UAEWI members bargained in the public sphere. They provided local, state, national, and international journalists with reliable data, context, and access to socially organized workers willing to tell compelling stories. Some of the stories supported Peabody and Murrow investigative journalism awards. UAEWI members presented survey report results to other members and the public in very public formats ranging from traditional research reports to semi-theatrical presentations and even cinematic effort. UAEWI members attended and spoke before the local and state Workforce Investment Boards, Fort Wayne City Council, Indiana Economic Development Board meetings.

Just the modest act of asking drew workers out of their isolation and into solidarity. Many UAEWI members were personally transformed as they shaped public policies from the unemployment office to well beyond. They were co-creating their own futures. This was bargaining in the public sphere, bargaining with the state over the terms and conditions of our lives. Bargaining with state is foundational for worker representation in the 21st century, just as it was with Coxey’s Army in the 19th century. The UAEWI effort only updated representation with a bit of worker-driven social science.

In the last four years, learning from UAEWI effort, we have experimented with applying worker-driven social science and applying it to original NLRA intent in workplaces. In labor speak workers develop ‚Äúnon-certified minority status bargaining‚ÄĚ with so-called private employers. (This less legalistic, institutional and technocratic organizing was envisioned when the NLRA was first implemented‚ÄĒthe work of labor law scholar, the late Clyde Summers, as well as Charles Morris‚Äôs in Blue Eagle At Work documents this well.)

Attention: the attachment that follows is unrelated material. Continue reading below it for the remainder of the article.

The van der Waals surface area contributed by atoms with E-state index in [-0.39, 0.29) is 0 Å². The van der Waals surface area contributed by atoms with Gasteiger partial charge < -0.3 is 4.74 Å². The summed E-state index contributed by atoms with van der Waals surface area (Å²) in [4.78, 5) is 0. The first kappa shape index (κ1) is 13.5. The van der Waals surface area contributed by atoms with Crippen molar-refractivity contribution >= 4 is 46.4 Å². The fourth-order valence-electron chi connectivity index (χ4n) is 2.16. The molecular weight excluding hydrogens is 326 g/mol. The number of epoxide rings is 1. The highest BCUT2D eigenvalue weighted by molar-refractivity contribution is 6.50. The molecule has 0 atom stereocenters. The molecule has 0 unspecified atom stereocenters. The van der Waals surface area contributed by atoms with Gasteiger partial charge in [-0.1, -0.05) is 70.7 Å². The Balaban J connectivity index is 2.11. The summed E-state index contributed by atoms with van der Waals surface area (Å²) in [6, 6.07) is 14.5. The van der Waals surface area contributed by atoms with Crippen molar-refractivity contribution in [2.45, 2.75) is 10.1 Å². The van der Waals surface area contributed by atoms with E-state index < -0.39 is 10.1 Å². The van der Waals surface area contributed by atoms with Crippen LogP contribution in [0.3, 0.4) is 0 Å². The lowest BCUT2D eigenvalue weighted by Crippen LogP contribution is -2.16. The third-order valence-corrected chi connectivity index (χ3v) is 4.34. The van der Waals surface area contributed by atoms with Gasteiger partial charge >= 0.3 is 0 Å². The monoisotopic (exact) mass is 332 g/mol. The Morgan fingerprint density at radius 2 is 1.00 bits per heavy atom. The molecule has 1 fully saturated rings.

We helped workers develop their collective understanding and identity to, from the worm‚Äôs eye view, make things better at work. In each case, their self-organizing grew from¬†‚Äúsolidarity selfies‚Ä̬†and a survey of co-workers‚Äô thoughts on the terms and conditions of their employment. It is simultaneously concerted activity under the NLRA and, more importantly, intellectual property owned by the workers. We provided supportive research and education for Latina workers at a manufacturing plant; sub-contracted workers at a retail outlet; and¬†Burmese workers at a manufacturing plant. One group faced unsafe work conditions causing miscarriages. The second faced a classic bullying boss culture. The third faced systematic ethnic and language discrimination.

We provided them access to social science, legal support, and social organizing talent, as well as a place in our community of solidarity. We supported their conversations to develop strategies to negotiate with the boss. They succeeded on their own terms. First the survey process overcame employer-imposed isolation. Workers experienced their own workplace ‚Äúme too‚ÄĚ revelations which led to collective voice. They built their representational power by developing a research report on their work lives that became collectively owned and copyrighted intellectual property with real bargaining value. Each unit could choose to share the findings with whoever they decide in the public-private spectrum: media, government regulators, elected officials, customers, suppliers, competitors, stockholders or, if willing, across the table with the boss.

The Latina factory workers met with the plant owner to present their findings. Safety conditions improved, maternity leaves were granted, healthy babies were born, and little Jose Manuel now attends our events. Some of the workers were fired, most moved on to other jobs, some won legal settlements. Most remain active in the Hispanic Workers Circle.